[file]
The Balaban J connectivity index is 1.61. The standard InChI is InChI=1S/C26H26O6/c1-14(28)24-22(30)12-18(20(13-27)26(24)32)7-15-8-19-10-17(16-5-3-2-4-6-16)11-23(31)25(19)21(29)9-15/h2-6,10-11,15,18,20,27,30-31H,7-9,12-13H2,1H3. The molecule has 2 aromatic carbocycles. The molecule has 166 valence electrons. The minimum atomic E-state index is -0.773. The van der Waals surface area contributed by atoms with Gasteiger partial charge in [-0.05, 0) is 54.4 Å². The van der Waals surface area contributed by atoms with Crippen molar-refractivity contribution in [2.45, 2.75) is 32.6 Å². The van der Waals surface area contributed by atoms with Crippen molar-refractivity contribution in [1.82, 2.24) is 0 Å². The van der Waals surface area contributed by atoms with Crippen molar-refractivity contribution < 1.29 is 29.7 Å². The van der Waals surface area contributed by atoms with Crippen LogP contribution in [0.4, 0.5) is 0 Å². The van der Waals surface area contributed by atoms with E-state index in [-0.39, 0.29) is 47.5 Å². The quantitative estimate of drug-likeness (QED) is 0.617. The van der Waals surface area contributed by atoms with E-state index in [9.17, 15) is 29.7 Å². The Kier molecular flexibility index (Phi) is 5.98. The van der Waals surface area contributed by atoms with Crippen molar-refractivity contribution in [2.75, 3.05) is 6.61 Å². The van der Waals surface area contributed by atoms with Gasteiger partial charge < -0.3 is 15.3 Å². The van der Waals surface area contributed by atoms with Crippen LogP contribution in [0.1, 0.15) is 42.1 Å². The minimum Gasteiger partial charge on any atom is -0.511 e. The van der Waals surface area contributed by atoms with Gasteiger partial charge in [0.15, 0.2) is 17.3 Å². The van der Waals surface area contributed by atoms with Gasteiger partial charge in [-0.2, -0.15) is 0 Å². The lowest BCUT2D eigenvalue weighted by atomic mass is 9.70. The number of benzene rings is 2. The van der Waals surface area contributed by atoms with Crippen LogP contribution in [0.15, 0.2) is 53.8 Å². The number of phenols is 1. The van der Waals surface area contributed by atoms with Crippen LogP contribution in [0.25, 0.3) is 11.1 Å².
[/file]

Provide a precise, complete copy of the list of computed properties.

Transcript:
The Balaban J connectivity index is 1.61. The standard InChI is InChI=1S/C26H26O6/c1-14(28)24-22(30)12-18(20(13-27)26(24)32)7-15-8-19-10-17(16-5-3-2-4-6-16)11-23(31)25(19)21(29)9-15/h2-6,10-11,15,18,20,27,30-31H,7-9,12-13H2,1H3. The molecule has 2 aromatic carbocycles. The molecule has 166 valence electrons. The minimum atomic E-state index is -0.773. The van der Waals surface area contributed by atoms with Gasteiger partial charge in [-0.05, 0) is 54.4 Å². The van der Waals surface area contributed by atoms with Crippen molar-refractivity contribution in [2.45, 2.75) is 32.6 Å². The van der Waals surface area contributed by atoms with Crippen molar-refractivity contribution in [1.82, 2.24) is 0 Å². The van der Waals surface area contributed by atoms with Crippen molar-refractivity contribution < 1.29 is 29.7 Å². The van der Waals surface area contributed by atoms with Crippen LogP contribution in [0.4, 0.5) is 0 Å². The van der Waals surface area contributed by atoms with E-state index in [-0.39, 0.29) is 47.5 Å². The quantitative estimate of drug-likeness (QED) is 0.617. The van der Waals surface area contributed by atoms with E-state index in [9.17, 15) is 29.7 Å². The Kier molecular flexibility index (Phi) is 5.98. The van der Waals surface area contributed by atoms with Crippen molar-refractivity contribution in [2.75, 3.05) is 6.61 Å². The van der Waals surface area contributed by atoms with Gasteiger partial charge < -0.3 is 15.3 Å². The van der Waals surface area contributed by atoms with Crippen LogP contribution in [0.1, 0.15) is 42.1 Å². The minimum Gasteiger partial charge on any atom is -0.511 e. The van der Waals surface area contributed by atoms with Gasteiger partial charge in [0.15, 0.2) is 17.3 Å². The van der Waals surface area contributed by atoms with Gasteiger partial charge in [-0.2, -0.15) is 0 Å². The lowest BCUT2D eigenvalue weighted by atomic mass is 9.70. The number of benzene rings is 2. The van der Waals surface area contributed by atoms with Crippen LogP contribution in [0.15, 0.2) is 53.8 Å². The number of phenols is 1. The van der Waals surface area contributed by atoms with Crippen LogP contribution in [0.25, 0.3) is 11.1 Å².